PM weighs in on Suzuki Motor exodus

PM weighs in on Suzuki Motor exodus

PM weighs in on Suzuki Motor exodus
Srettha Thavisin, the prime minister, travels by uncle lore to the provincial house in Lamphun on Saturday. ( Photo: Government House )

Srettha Thavisin, the prime minister, expressed his confidence on Saturday that another automakers may continue to build their factories there after the Suzuki Motor Corporation made the decision to do so.

According to Mr. Srettha, the government has given particular attention to the production of Japanese fire engines. Meetings were conducted with big car makers, including Toyota, Honda, Isuzu, Mazda and Mitsubishi, to explain the steps they need from the state, he said.

He likewise took part in the Asean- Japan 50th anniversary meet with the mechanical companies operating in Thailand on December 17, of last year.

According to him, the debate has strengthened their trust in increasing Thailand’s investment value.

” We esteem Suzuki’s decision because its market share was comparatively smaller and its vehicles production may not have been in line with the Thailandese demand.

Suzuki still manufactures scooters and maintains service centers in Thailand, he said.

However, Suwanna Khantivisit, chairman of the Chachoengsao Labour Protection and Welfare Office, expressed worry about the worsening left scenario in the state, with a significant amount of susceptible workers at risk of future cuts.

In the automotive industry, which employs 39, 321 workers across 137 workplaces, she said, the growing electric vehicle ( EV ) market had led to the decline and stagnation in the combustion engine vehicle industry.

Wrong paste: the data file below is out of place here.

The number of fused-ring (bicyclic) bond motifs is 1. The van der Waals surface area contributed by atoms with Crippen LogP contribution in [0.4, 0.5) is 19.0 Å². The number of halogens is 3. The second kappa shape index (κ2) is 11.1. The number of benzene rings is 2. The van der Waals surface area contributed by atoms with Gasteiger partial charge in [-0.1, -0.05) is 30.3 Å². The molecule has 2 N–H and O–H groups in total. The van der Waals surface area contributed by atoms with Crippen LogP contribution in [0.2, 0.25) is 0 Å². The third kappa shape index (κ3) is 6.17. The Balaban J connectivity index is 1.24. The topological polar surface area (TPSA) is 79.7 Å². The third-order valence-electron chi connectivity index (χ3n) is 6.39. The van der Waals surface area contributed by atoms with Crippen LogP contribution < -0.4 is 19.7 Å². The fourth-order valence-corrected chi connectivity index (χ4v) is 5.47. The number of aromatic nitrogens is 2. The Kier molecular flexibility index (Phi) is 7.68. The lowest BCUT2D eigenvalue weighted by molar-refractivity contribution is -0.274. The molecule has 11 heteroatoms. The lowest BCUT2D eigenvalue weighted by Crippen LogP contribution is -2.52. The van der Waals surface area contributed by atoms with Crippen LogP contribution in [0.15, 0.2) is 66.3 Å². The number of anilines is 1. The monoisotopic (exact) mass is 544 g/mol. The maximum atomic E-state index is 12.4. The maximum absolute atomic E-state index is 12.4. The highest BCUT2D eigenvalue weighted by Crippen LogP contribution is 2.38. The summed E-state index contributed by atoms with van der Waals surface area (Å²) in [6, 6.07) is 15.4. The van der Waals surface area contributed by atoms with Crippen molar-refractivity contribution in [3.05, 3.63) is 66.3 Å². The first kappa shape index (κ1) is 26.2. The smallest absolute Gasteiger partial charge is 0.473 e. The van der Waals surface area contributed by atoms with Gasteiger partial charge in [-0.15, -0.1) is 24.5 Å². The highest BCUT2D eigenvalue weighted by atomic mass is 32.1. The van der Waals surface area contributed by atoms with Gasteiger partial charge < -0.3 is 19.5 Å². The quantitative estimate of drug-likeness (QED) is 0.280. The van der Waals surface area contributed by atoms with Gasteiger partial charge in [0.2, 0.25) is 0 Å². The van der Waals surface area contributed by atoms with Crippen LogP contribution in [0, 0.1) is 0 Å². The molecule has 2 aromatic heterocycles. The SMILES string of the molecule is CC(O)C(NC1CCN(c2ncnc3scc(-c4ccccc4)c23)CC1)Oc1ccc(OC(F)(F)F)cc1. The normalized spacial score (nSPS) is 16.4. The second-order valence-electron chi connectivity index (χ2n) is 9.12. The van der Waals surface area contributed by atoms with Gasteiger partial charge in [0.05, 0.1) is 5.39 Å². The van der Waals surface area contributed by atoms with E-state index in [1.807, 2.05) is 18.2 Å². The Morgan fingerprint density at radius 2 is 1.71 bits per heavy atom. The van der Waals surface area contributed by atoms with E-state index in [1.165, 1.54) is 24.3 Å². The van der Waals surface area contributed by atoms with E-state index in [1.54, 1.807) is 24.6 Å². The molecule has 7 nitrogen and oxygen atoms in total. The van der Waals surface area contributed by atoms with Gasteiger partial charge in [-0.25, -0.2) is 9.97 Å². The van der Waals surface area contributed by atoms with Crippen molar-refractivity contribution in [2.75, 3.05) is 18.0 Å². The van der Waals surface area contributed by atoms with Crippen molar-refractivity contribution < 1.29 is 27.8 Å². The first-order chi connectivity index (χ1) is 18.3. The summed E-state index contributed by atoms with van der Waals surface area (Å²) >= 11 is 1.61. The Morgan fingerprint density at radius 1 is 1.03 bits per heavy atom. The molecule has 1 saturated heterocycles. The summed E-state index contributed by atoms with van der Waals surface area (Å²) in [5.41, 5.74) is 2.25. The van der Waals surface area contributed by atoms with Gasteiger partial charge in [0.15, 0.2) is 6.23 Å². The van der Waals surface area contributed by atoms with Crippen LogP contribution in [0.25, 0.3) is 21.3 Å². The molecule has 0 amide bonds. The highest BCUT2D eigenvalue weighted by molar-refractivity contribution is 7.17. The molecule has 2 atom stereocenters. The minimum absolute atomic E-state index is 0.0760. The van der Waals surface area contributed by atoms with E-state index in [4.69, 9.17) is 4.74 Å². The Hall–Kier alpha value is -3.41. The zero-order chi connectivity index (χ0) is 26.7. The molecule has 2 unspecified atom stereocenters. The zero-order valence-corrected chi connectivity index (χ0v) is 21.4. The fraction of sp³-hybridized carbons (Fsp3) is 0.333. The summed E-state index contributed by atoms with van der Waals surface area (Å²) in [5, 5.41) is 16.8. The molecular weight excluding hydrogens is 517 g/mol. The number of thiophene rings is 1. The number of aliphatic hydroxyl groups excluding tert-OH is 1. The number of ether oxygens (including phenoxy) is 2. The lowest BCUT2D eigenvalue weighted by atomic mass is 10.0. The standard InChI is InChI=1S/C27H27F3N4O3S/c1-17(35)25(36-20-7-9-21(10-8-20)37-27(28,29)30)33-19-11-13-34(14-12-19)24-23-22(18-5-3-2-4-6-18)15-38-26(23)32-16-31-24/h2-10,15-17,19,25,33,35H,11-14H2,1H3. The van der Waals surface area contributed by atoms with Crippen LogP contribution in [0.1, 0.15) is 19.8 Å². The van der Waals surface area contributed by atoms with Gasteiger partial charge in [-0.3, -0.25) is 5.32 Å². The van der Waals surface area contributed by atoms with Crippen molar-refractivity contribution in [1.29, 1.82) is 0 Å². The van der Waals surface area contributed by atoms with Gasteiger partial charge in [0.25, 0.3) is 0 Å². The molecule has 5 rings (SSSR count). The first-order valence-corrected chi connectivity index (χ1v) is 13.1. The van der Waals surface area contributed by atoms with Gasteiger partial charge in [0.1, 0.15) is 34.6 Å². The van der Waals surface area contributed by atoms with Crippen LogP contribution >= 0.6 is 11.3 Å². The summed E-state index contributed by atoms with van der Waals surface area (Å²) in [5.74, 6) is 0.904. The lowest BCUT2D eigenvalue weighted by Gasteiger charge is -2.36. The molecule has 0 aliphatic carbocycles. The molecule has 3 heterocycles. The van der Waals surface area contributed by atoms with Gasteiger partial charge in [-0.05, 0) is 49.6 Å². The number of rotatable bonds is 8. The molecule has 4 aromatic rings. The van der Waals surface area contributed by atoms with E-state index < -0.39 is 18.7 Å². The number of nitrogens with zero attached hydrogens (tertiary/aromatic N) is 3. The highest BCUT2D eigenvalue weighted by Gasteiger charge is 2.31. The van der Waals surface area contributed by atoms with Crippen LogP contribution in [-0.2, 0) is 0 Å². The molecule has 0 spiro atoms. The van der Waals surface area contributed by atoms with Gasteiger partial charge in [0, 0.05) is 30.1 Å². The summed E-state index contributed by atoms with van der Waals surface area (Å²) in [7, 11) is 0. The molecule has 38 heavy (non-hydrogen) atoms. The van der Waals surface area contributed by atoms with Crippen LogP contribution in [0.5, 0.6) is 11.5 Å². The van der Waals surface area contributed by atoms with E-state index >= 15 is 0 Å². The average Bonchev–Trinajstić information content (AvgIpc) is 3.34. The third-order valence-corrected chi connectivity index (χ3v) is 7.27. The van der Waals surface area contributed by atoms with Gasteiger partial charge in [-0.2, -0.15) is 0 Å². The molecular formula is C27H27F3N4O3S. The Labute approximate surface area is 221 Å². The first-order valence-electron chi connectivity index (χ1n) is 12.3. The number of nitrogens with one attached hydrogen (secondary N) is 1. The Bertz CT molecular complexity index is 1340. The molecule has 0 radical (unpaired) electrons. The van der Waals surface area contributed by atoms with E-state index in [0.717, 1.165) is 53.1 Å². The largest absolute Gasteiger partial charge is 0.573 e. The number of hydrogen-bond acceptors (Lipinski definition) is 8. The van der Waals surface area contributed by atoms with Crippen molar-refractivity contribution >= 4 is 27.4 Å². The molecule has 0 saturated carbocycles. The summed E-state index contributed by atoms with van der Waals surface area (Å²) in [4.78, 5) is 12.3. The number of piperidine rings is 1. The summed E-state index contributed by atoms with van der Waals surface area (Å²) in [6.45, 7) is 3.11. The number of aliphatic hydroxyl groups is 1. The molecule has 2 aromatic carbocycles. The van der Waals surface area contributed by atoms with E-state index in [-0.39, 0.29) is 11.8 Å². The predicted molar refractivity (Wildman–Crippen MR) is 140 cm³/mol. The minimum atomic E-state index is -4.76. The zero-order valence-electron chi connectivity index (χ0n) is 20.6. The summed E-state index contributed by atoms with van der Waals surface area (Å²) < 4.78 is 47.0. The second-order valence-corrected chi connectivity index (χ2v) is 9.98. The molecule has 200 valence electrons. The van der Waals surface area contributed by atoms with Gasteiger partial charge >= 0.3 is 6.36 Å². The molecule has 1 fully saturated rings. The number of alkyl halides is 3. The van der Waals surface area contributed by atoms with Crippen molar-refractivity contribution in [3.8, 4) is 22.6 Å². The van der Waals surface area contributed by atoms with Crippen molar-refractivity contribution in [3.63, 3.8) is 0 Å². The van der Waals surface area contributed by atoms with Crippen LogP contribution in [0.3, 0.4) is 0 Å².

Low economic progress has forced the sector to reduce risks, according to Isares Rattanadilok na Phuket, assistant head of the Federation of Thai Industries.

Government procedures, such as the minimum wage increase and the development of EV goods, have harmed market competitiveness.

The state, however, has failed to consistently give support for domestic industries, leading to financial stress due to rising interest rates, fuel costs, electricity rates and new least wage adjustments, he said.

In the first quarter of this year, more than 360 companies had to be shut down, with funding lost estimated at 9.4 billion ringgit.

This resulted in the cancellation of more than 10, 000 staff, higher than the average of the past two years.

According to Mr. Isares, the number of factory closures could reach 700 if the 400-baht minimum wage increase becomes effective global as some employers are concerned about the impact it might have on some businesses, according to Mr. Isares.